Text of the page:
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The Journal of Cardiovascular Surgery 2011 June;52(3) :437-44


language: English

Effects of different proton pump inhibitors on cardiac contractility in isolated human failing myocardium

Sossalla S. 1, Schotola H. 2, Schmitto J. D. 3, Toischer K. 1, Sohns C. 1, Schwörer H. 4, Hasenfuss G. 1, Maier L. S. 1, Schillinger W. 1

1 Department of Cardiology and Pneumology/, Heart Center, Georg-August-University Göttingen Germany 2 Department of Anesthesiology, Emergency and Intensive Care Medicine, Heart Center, Georg-August-University, Göttingen, Germany 3 Division of Cardiac Surgery, Brigham and Women’s Hospita, Harvard Medical School, Boston, MA, USA 4 Department of Gastroenterology and Endocrinology, Georg-August-University, Göttingen, Germany


AIM: Proton pump inhibitors (PPI), e.g. pantoprazole (PP), esomeprazole (EP) and omeprazole (OP), work as anti-ulcer/gastrointestinal reflux drugs. Also, they are widely used in postoperative care of patients in cardiac surgery to prevent upper gastrointestinal bleeding. Therefore, in western industrial countries they play a major economic role, representing one of the most important drugs in open heart cardiac surgery.
METHODS: Intact muscle strips (n=32) were isolated from the right ventricle wall of failing human hearts. In four different groups (PP, EP, OP, control group, each n=8), force amplitudes were recorded at a frequency of 60 beats per minute (bpm) with increasing PPI concentrations (0 to 320 µm/mL).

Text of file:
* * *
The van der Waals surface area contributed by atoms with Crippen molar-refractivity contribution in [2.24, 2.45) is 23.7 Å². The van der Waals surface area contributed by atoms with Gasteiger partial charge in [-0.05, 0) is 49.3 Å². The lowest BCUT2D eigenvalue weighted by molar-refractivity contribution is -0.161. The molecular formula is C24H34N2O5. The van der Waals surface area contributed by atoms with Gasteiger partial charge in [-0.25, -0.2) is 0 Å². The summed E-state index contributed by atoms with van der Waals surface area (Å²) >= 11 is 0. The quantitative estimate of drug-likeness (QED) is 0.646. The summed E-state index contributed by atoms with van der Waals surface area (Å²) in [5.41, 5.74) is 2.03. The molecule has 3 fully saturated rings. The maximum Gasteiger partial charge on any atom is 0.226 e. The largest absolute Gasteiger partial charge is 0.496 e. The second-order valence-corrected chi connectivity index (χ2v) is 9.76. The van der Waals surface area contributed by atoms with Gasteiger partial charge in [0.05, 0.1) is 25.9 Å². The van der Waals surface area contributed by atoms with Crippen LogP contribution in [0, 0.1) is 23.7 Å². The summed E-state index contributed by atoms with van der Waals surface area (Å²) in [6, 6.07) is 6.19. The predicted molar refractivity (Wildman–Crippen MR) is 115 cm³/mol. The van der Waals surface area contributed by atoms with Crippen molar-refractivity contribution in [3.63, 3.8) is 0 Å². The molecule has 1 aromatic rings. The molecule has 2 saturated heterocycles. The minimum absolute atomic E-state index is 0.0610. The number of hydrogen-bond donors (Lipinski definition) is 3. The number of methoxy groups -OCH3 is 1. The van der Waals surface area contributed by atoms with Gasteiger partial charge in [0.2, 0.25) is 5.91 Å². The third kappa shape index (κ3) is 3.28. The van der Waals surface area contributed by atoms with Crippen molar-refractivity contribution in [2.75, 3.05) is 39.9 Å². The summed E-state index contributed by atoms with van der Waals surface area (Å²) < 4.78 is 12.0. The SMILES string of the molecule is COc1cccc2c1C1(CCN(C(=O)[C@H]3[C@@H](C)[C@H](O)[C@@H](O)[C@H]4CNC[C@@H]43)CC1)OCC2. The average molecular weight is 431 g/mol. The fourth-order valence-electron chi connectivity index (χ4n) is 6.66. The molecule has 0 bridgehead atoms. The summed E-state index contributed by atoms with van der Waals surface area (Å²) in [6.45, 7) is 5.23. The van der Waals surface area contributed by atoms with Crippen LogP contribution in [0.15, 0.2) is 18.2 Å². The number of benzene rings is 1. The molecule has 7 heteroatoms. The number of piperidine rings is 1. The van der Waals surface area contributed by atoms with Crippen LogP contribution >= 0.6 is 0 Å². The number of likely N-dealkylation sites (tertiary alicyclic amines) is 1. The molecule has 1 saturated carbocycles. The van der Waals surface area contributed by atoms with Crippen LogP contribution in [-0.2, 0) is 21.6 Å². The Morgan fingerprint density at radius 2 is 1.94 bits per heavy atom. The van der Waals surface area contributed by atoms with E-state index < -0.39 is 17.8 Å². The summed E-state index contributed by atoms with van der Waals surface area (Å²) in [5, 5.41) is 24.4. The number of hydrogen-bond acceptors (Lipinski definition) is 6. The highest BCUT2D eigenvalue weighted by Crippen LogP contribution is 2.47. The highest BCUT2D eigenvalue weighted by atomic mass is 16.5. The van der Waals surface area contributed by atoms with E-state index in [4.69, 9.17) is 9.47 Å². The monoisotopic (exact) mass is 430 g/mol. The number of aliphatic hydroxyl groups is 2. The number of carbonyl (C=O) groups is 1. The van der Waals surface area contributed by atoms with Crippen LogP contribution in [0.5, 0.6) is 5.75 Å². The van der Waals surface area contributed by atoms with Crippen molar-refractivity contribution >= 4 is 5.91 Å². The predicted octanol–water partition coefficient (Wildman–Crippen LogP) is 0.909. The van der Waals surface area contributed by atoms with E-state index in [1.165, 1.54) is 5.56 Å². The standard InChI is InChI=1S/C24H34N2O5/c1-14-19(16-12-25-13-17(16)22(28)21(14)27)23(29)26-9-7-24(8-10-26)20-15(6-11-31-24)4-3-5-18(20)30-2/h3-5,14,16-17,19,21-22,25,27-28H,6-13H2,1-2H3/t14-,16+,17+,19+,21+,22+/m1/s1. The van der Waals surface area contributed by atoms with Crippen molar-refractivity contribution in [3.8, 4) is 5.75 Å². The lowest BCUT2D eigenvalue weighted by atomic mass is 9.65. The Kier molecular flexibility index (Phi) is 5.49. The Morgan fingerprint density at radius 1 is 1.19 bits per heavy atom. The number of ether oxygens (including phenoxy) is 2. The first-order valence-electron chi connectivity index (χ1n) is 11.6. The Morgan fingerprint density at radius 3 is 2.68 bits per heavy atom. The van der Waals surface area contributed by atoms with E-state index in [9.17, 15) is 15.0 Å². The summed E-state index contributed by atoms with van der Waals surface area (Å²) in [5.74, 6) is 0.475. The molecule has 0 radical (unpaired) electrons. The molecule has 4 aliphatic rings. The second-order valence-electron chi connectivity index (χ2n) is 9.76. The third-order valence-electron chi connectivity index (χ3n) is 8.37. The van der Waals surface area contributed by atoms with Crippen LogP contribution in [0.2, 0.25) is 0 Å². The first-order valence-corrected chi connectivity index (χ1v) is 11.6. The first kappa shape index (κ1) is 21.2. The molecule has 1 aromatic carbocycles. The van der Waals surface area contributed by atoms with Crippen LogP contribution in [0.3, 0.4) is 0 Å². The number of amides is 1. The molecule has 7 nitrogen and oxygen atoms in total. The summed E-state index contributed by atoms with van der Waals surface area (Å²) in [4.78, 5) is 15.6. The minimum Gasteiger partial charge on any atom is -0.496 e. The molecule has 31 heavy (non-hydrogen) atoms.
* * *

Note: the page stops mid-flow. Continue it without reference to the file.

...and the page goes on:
RESULTS: In isometrically contracting muscle strips, significant negative inotropic effects were observed in the presence of all three PPI-groups (PP, EP and OP) with doses of 2.5 µg/mL and higher compared to the control group (p < 0.05 each). With high doses (320 µm/mL), force amplitudes could be almost completely depressed. The half maximal inhibitory concentration (IC50) for EP was 35.7 (confidence interval: 17.3-73.6) vs. OP 29.3 (6.8-126.6) vs. PP 25.1 (14.6-43.1) µg/mL (n.s.). No significant differences were found between the different proton pump inhibitors (PP, EP, OP) throughout the range of all concentrations. Relaxation was impaired in all PPI subgroups with prolonged time to 90% relaxation (RT90%) and maximum relaxation velocity (‑df/dt) was reduced, too. These effects were partially reversible after wash-out of the drugs.
CONCLUSION: We conclude that proton pump inhibitors show significant negative inotropic effects on isolated human failing myocardium. There is no apparent difference seen in the magnitude of the effects of each PPI-group. Further, in-vivo investigations are necessary to reveal the clinical evidence of PPI’s negative inotropic effects, e.g. in cardio-surgical patients with heart failure.

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